A comprehensive architecture must also include capabilities to detect the move­ment of funds that support nuclear terrorism and the growing threat posed by ter­rorists seeking to procure nuclear technology through cyberspace. Here the Global Initiative will build on efforts underway at the Department of the Treasury to block the assets of terrorists and proliferators. To protect cyberspace, we should work with the Department of Homeland Security to protect our critical cyber infrastructure, including the relationship to critical nuclear facilities. We must develop new ap­proaches to stop terrorists from using the virtual safe haven of cyberspace for plan­ning attacks with nuclear weapons or upon nuclear facilities or infrastructure.

The Global Initiative will also strengthen our response capabilities to stop immi­nent attacks and mitigate their consequences should they occur. In this area, we will leverage the experience and capabilities of the Department of Energy, the De­partment of Defense, and the Department of Justice and FBI. At the same time, we must acknowledge that U.S. capabilities alone cannot meet this challenge. We will foster relationships with partner nations' programs that can support cooperative concepts of operations for emergency response and consequence management. By joining the Global Initiative, partner nations will have the opportunity to participate in joint exercises that support the development of their own capabilities, and under certain circumstances, call on the assistance of partner nations.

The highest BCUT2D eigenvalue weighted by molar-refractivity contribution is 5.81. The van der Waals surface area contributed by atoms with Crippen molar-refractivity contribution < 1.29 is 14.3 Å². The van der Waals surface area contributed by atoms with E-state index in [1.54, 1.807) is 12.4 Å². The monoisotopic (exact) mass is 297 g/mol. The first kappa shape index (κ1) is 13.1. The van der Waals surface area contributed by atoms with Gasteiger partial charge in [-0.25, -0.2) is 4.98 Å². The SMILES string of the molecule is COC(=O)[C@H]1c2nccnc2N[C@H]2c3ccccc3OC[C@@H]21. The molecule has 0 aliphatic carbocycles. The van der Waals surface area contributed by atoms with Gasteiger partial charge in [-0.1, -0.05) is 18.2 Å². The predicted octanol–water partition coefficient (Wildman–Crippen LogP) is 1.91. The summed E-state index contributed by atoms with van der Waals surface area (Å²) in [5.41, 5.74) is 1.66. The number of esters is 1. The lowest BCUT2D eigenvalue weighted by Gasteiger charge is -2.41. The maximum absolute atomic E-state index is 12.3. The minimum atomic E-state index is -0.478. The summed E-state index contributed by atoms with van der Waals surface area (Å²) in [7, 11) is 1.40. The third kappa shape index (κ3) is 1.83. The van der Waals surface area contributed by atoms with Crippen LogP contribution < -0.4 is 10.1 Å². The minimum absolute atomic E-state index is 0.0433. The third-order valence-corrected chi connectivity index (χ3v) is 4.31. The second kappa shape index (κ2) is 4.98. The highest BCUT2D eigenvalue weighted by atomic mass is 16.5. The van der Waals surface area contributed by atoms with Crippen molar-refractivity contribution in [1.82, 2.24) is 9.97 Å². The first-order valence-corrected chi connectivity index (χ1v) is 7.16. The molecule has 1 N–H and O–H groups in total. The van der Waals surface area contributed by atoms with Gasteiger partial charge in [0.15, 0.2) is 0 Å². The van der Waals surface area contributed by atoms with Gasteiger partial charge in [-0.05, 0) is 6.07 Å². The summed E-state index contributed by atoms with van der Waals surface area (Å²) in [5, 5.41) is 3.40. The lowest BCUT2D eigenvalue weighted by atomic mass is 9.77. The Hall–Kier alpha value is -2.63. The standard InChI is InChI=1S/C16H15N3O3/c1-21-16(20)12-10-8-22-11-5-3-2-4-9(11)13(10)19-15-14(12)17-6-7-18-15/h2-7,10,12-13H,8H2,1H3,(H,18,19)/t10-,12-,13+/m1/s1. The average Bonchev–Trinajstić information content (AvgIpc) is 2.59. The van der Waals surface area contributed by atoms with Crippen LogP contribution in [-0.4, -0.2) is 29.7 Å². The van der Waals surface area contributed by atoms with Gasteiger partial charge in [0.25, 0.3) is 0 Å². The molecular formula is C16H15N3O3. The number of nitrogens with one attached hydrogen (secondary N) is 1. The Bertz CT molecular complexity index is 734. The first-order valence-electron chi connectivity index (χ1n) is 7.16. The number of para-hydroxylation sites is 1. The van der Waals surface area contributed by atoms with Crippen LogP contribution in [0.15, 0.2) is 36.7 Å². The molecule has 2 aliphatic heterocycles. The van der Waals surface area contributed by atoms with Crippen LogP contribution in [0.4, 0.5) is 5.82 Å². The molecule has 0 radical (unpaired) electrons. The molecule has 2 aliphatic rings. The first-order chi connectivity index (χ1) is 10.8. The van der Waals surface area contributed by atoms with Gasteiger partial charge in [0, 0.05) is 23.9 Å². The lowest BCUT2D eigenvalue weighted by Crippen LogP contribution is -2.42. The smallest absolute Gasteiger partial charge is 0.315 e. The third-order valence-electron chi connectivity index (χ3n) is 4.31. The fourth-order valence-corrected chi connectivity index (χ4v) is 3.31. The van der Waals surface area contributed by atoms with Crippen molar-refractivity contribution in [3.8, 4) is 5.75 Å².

In carrying out this new initiative, we will also cooperate with the IAEA and in­vite them to participate as an observer. The Global Initiative builds on international legal frameworks such as the International Convention on the Suppression of Acts of Nuclear Terrorism, the Convention on the Physical Protection of Nuclear Material and Nuclear Facilities, and UN Security Resolutions 1373 and 1540, as well as na­tional legal authorities.

Transforming our Diplomacy to Combat WMD Terrorism